Kakadu might be more famous (and justifiably lauded), but Litchfield National Park is pretty nice as well. It’s also easier to visit on your own, as it’s just a short drive from Darwin and most of the major sites can be visited without a 4WD vehicle.
First off, those termite mounds. Termites are very sensitive to heat, and they also have magnetic properties — so they build these mounds with perfect alignment from north to south, so that there is always a warm spot if they’re too cool and a cool spot if they’re too warm.
Florence Falls is pretty to photograph from above, and it’s also a nice spot to take a swim. You can swim right up to the waterfalls (and they flow even in the dry season, which is rare in this part of Australia).
But my favorite spot in Litchfield (and, in fact, my favorite spot on my three-day Kakadu trip)? Buley Rockhole. A short walk down a path will lead you to these rocks that turned into natural swimming holes.
Swimming in rockholes may be my favorite memory of the Northern Territory. There is nothing better than jumping into a cool river on a hot day.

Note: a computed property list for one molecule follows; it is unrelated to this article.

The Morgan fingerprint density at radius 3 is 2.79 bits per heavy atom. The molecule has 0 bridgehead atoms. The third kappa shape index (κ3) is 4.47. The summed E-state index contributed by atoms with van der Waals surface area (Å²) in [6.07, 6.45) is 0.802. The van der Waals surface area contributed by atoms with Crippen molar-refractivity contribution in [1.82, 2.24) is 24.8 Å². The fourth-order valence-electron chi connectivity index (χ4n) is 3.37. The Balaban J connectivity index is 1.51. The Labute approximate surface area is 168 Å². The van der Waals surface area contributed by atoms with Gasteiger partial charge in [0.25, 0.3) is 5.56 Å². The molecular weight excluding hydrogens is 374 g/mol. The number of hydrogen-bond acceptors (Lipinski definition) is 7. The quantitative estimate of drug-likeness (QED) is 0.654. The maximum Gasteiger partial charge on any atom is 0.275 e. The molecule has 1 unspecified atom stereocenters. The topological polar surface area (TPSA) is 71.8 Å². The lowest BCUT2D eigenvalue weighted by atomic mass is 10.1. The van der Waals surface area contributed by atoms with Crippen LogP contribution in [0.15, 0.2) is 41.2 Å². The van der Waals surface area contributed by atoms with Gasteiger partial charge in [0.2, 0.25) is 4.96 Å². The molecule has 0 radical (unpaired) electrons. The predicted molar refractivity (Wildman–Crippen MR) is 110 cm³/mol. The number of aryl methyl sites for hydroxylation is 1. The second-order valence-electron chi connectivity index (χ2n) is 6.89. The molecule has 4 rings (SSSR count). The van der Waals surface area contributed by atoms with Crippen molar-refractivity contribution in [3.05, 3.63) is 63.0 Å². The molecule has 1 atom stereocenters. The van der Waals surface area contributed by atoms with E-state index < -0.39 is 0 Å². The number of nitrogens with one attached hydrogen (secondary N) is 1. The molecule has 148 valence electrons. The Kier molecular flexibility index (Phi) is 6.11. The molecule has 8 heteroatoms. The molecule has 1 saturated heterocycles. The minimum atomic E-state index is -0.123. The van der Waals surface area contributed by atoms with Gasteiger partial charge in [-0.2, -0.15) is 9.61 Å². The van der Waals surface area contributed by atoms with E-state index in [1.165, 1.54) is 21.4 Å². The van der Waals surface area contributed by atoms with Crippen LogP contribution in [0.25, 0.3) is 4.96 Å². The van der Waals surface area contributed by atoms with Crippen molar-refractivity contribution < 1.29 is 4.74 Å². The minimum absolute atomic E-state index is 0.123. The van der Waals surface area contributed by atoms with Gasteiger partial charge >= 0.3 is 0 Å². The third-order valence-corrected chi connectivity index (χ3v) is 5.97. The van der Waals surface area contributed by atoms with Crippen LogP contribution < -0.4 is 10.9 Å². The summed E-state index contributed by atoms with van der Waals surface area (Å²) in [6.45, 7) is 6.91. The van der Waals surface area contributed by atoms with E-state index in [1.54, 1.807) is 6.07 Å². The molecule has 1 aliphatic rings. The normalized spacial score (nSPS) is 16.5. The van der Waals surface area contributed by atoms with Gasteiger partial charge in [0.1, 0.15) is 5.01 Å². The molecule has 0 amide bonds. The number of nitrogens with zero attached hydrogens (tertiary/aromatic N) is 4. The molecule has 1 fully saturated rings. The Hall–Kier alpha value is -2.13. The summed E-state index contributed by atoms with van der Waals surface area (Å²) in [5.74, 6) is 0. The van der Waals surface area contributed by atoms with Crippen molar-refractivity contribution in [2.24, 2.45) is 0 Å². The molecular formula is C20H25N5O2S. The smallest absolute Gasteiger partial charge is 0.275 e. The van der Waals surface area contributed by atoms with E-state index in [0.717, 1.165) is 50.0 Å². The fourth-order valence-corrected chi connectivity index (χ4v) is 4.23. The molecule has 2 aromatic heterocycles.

Mary River Wetlands
If you’re set on seeing a croc in the wild, the Mary River Wetlands is your best chance — and the odds are good. I took a cruise through the wetlands that allowed me to see about half a dozen of them close-up, most of them lurking beneath the surface except for their nose holes as they waited for their next meal to come obliviously skipping along.
As exciting as it was seeing the crocs, this was also a remarkably beautiful part of Australia, with lots of exotic birds and pink lotuses poking up between the leaves. (The lotuses were brought over by Chinese pearl divers, who have traveled to the Northern Territory for centuries.)